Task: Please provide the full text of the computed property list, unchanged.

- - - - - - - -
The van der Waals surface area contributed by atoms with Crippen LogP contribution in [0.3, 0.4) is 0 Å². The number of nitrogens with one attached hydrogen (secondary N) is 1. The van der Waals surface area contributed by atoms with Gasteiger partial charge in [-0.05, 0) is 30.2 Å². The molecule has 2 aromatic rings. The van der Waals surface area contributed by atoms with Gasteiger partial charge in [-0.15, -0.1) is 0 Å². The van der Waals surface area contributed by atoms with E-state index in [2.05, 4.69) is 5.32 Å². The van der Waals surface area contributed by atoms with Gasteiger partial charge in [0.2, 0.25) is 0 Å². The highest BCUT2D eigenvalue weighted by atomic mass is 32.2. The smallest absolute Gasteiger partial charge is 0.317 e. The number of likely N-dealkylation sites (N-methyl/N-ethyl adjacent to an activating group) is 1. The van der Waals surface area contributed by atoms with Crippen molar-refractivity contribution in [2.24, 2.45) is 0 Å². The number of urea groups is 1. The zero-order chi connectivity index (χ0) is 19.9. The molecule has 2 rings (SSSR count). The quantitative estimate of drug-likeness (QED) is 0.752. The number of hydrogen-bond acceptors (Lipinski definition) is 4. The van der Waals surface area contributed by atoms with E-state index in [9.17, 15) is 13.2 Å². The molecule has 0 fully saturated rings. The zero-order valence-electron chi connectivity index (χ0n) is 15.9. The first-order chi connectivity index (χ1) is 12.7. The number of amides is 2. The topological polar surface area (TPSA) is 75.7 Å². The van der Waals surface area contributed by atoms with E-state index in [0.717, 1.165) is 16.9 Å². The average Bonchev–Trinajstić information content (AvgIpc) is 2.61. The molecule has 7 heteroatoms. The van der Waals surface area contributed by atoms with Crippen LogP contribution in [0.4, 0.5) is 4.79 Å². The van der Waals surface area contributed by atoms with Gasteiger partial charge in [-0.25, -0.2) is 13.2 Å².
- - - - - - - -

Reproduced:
The van der Waals surface area contributed by atoms with Crippen LogP contribution in [0.3, 0.4) is 0 Å². The number of nitrogens with one attached hydrogen (secondary N) is 1. The van der Waals surface area contributed by atoms with Gasteiger partial charge in [-0.05, 0) is 30.2 Å². The molecule has 2 aromatic rings. The van der Waals surface area contributed by atoms with Gasteiger partial charge in [-0.15, -0.1) is 0 Å². The van der Waals surface area contributed by atoms with E-state index in [2.05, 4.69) is 5.32 Å². The van der Waals surface area contributed by atoms with Gasteiger partial charge in [0.2, 0.25) is 0 Å². The highest BCUT2D eigenvalue weighted by atomic mass is 32.2. The smallest absolute Gasteiger partial charge is 0.317 e. The number of likely N-dealkylation sites (N-methyl/N-ethyl adjacent to an activating group) is 1. The van der Waals surface area contributed by atoms with Crippen molar-refractivity contribution in [2.24, 2.45) is 0 Å². The number of urea groups is 1. The zero-order chi connectivity index (χ0) is 19.9. The molecule has 2 rings (SSSR count). The quantitative estimate of drug-likeness (QED) is 0.752. The number of hydrogen-bond acceptors (Lipinski definition) is 4. The van der Waals surface area contributed by atoms with E-state index in [9.17, 15) is 13.2 Å². The molecule has 0 fully saturated rings. The zero-order valence-electron chi connectivity index (χ0n) is 15.9. The first-order chi connectivity index (χ1) is 12.7. The number of amides is 2. The topological polar surface area (TPSA) is 75.7 Å². The van der Waals surface area contributed by atoms with E-state index in [0.717, 1.165) is 16.9 Å². The average Bonchev–Trinajstić information content (AvgIpc) is 2.61. The molecule has 7 heteroatoms. The van der Waals surface area contributed by atoms with Crippen LogP contribution in [0.4, 0.5) is 4.79 Å². The van der Waals surface area contributed by atoms with Gasteiger partial charge in [-0.25, -0.2) is 13.2 Å².